A friend recently sent me a questionnaire he’d received from the NRA, along with a fundraising appeal warning that the November elections will “threaten your gun rights,” and explaining that the organization needs your money in order to protect its “pro-freedom” agenda. (I wonder when they’ll explain why that “pro-freedom agenda” required that they collaborate with Russian operatives…but I digress.)
The letter also disses all those polls showing widespread public support for background checks and other modest gun-control measures. (“Fake news!”)
If there is one thing academic researchers and legitimate political pollsters know, it is that the way you frame survey questions is critical: if you are trying to obtain an accurate reading of the public pulse, questions cannot be suggestive or loaded.
Of course, if political candidates and advocacy organizations were interested in accurate results, they’d hire a reputable pollster. The “surveys” and “polls” we all receive from various candidates and organizations are transparent efforts to separate us from our money; they are intended to push our buttons, not inquire about our opinions.
And the NRA has mastered the art of button-pushing. A few examples:
“Do you agree with the politicians and Hollywood elites who say the NRA is a terrorist organization?”
“Do you support a sweeping ban on semi-automatic rifles, shotguns and handguns?”
“Should law-abiding Americans be forced to undergo a background check?”
“Should the federal government limit your ability to defend yourself and your family by banning magazines with more than 10 rounds?”
“Should the federal government be able to register and track all firearms in the U.S. and retain personal information about those who lawfully possess them?”
“Would you ever knowingly vote for a candidate for Congress who supports new anti-gun restrictions as part of his or her agenda?”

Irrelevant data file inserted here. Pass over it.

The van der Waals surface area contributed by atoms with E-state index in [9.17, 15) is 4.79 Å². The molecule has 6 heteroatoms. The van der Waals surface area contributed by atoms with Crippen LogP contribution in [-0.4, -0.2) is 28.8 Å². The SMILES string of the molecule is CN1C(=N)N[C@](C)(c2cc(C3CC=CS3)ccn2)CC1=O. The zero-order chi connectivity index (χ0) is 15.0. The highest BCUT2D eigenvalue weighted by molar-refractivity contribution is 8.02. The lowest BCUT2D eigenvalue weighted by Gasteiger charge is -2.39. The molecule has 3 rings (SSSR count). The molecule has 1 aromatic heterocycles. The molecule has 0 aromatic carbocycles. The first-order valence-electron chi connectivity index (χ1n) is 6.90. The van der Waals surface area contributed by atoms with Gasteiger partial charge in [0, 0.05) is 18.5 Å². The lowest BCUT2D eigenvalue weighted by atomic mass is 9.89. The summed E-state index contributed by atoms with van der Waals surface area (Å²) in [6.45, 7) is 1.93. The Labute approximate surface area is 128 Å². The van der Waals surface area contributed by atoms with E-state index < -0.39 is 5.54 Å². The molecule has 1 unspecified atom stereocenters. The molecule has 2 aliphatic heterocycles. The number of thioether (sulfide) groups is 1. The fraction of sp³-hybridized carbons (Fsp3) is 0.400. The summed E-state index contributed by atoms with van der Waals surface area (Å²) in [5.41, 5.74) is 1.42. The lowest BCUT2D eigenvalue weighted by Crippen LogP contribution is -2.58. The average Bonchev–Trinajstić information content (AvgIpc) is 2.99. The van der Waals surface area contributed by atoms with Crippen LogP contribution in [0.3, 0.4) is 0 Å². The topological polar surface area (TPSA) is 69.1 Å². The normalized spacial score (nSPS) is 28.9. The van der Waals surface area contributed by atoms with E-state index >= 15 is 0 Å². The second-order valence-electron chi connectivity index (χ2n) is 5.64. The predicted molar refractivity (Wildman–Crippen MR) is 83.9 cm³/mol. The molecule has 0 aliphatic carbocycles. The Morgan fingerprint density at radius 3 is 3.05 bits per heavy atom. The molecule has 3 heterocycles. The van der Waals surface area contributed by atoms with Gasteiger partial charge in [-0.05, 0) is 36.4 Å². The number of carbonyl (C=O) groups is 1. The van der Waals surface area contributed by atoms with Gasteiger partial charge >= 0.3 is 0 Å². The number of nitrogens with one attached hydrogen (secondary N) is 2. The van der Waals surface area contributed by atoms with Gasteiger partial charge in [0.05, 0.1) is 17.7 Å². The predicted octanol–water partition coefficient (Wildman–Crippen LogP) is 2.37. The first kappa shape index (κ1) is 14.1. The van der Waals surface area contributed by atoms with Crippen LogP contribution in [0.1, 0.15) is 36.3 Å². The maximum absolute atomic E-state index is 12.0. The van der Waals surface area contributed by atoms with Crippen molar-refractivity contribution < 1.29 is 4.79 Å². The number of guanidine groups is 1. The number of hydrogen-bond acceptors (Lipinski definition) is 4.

There’s more, of course, but these “poll questions” should give you a flavor of the rest.
Before you laugh at the transparency of these formulations or dismiss the obviousness of the propaganda, it may be worth thinking about the political psychology behind the choice of words employed in what was an expensive mailing. Remember, these “polls” go to NRA members (including the friend who shared this), not to the general public–and although reputable surveys suggest that the majority of those members are far more reasonable than the organization’s leadership, they are still likely to be favorably disposed to the NRA’s mission.
They aren’t likely to be favorably disposed to “Hollywood elites.” They are very likely to resent being called a terrorist organization.
The framing of the support/no support questions is patently dishonest, but very effective. Do you favor a “sweeping” ban? Do you want the government “forcing” “law-abiding” citizens to do anything? Surely you are already worried that the surveillance state is keeping tabs on everyone, and you don’t want them “retaining your personal information.”
I’m sure you are leery of Congressional candidates who make gun control part of an (obviously nefarious) “agenda.”
The big problem with special interest organizations like the NRA isn’t that they represent majority opinion. They don’t–not even close. They are effective because their issues are so salient to the minority of people who do agree with them. (This is also true of anti-choice and other single-issue voters.)
Because they care deeply about their particular issue, (and generally, not about many–or any–others) they vote. Reliably. And as a result, they exercise far more influence than their numbers would otherwise entitle them to. That’s one reason why the recent arrest of a Russian operative who used the NRA as her conduit to the Trump Administration and Republicans in Congress was so alarming.
My single issue in November is the defeat of Trump enablers. It’s pretty salient to me….